Confused? Let’s sort things out. In the tenth century, Cordoba was indeed a prosperous, diverse, Muslim-occupied city. Muslim rule was so laid-back that the Christians started to get the crazy idea that they might actually be able to reclaim their homeland. In the eleventh century, as pockets of Christian resistance to Muslim occupation began to grow, the Muslim rulers of Spain panicked and brought in a North African Berber tribe called the Almoravids to crush the resistance. The Almoravids ended up seizing power for themselves, until they were eventually supplanted by another Berber tribe, the Almohads.
The Almoravids and the Almohads were brutal and repressive, bringing a reign of terror down on Christians, and forcing Jews to convert or flee.
Yes, supporters of the mosque are correct: Cordoba was an enlightened, tolerant place by the standards of the time (in the tenth century). And yes, critics of the mosque are correct: it was a barbarous, intolerant place (in the eleventh century).
On facts, the only one who blows it is Martin Peretz, by writing “The family of the Jewish philosopher Maimonides was born in Cordoba and Moses ben Maimon spent his childhood there. Until, that is, the Muslims arrived.” This is a grievous assault on the truth. When Maimonides was born, Cordoba had already long been under Muslim rule. Maimonides studied the Torah openly and freely with his father. When he was thirteen, the repressive fundamentalists took over, and he and his family fled. How Mr. Peretz could make such a grave error is unclear; one would think he’d have fact-checkers at the NR.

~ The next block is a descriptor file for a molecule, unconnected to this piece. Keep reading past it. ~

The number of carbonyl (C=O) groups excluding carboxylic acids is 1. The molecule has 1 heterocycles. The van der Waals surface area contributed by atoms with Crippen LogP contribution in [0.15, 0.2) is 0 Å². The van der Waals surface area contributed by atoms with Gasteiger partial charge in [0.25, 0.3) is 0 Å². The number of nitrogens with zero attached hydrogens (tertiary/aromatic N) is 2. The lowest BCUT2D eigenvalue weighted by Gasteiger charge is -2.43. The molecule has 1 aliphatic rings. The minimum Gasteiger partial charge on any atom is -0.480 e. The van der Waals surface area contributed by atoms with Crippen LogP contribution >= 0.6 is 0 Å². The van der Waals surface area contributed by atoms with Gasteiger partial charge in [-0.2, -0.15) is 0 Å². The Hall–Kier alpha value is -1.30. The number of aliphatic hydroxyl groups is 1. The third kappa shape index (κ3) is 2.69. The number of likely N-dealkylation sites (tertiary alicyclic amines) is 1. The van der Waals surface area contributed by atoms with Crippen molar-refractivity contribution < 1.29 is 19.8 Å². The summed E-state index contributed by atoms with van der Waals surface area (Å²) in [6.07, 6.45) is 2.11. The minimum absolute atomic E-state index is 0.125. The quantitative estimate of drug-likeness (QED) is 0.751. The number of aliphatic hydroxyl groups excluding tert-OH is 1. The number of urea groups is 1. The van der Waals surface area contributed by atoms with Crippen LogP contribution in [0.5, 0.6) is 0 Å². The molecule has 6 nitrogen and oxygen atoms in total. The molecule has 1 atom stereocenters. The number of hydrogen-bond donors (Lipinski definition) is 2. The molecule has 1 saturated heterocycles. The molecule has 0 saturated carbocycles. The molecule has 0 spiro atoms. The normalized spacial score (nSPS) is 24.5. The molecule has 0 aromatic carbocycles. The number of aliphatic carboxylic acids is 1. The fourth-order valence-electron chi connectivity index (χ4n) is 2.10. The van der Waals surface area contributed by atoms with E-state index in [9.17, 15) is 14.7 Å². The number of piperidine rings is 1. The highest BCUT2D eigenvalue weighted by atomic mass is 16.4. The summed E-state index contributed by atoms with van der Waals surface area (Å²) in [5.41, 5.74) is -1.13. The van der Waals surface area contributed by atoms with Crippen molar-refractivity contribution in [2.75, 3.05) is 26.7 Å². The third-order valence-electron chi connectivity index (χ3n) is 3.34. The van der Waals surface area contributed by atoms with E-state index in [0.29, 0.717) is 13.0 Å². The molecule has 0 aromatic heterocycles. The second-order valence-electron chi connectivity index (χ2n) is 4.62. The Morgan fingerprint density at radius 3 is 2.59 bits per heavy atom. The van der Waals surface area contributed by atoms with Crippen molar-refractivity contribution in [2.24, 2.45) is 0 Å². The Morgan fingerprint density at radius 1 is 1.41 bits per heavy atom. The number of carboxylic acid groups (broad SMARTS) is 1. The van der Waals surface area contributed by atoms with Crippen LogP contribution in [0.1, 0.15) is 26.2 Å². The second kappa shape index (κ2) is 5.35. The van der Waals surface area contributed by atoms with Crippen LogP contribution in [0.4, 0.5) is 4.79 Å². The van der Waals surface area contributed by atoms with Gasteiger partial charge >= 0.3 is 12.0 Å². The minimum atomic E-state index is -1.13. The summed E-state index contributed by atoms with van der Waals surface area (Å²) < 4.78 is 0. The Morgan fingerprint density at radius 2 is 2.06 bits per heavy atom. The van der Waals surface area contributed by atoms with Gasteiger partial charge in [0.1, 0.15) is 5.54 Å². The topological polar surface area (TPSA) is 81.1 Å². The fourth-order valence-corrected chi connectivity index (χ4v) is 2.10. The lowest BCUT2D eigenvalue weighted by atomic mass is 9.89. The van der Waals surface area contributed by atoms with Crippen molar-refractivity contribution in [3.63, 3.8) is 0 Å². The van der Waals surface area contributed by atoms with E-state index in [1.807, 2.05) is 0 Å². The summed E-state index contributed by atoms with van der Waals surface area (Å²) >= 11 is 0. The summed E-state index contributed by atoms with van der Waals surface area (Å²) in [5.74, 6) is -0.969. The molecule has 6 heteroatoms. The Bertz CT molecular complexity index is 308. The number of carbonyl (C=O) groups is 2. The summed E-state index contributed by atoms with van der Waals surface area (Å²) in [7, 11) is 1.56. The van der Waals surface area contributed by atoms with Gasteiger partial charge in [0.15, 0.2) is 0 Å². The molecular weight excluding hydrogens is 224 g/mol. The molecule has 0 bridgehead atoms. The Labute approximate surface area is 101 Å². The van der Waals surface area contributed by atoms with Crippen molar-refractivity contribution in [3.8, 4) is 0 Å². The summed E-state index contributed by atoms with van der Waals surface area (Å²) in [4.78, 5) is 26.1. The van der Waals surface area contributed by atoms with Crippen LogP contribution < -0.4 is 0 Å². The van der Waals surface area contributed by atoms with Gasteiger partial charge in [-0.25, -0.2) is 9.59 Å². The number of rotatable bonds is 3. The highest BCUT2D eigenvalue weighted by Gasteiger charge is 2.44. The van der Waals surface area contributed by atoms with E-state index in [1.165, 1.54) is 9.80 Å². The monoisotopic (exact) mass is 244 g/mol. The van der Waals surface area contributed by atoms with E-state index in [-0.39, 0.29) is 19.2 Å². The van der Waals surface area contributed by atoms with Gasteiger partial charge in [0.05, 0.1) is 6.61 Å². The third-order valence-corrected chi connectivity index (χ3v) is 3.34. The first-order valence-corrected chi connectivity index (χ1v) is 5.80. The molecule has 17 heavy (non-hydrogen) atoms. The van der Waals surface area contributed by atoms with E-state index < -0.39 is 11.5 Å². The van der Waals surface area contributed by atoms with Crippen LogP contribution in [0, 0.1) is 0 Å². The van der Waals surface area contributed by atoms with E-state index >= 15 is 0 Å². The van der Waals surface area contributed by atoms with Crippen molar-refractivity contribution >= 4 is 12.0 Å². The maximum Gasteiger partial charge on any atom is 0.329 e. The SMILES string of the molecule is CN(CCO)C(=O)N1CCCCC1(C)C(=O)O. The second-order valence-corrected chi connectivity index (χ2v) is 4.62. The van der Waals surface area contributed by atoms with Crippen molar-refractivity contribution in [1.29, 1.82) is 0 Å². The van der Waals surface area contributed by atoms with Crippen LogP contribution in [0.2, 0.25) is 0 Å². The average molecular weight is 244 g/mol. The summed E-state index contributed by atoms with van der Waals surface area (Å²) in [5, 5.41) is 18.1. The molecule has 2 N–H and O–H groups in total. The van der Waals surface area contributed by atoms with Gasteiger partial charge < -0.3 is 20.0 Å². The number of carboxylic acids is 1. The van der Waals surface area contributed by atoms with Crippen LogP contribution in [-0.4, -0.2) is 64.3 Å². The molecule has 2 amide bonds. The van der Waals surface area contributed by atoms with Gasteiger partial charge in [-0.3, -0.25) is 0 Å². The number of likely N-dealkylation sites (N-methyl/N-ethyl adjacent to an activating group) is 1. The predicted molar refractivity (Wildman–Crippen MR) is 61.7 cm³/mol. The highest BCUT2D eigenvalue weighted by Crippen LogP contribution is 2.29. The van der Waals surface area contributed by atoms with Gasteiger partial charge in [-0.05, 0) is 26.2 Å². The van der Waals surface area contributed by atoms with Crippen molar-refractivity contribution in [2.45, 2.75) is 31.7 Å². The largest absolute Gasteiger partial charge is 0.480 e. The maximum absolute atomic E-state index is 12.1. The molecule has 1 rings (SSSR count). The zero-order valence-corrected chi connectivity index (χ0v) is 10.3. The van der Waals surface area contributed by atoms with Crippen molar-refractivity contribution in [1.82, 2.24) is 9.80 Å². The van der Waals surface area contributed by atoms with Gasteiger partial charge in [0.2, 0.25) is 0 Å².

But just because Mr. Peretz blew it doesn’t mean the mosque’s supporters come out on top. There are several aspects of Imam Rauf’s use of “Cordoba” that should be examined.
To begin with, the occupying Muslims in the tenth century might have been relatively benign, but they were still occupiers. Cordoba was a city in which the native Christians had been conquered by Muslims and robbed of control of their homeland. Benign or not, it was still an occupation, a conquest. Cordoba is therefore a loaded name for a mosque that even the Associated Press admits was intentionally placed close to Ground Zero.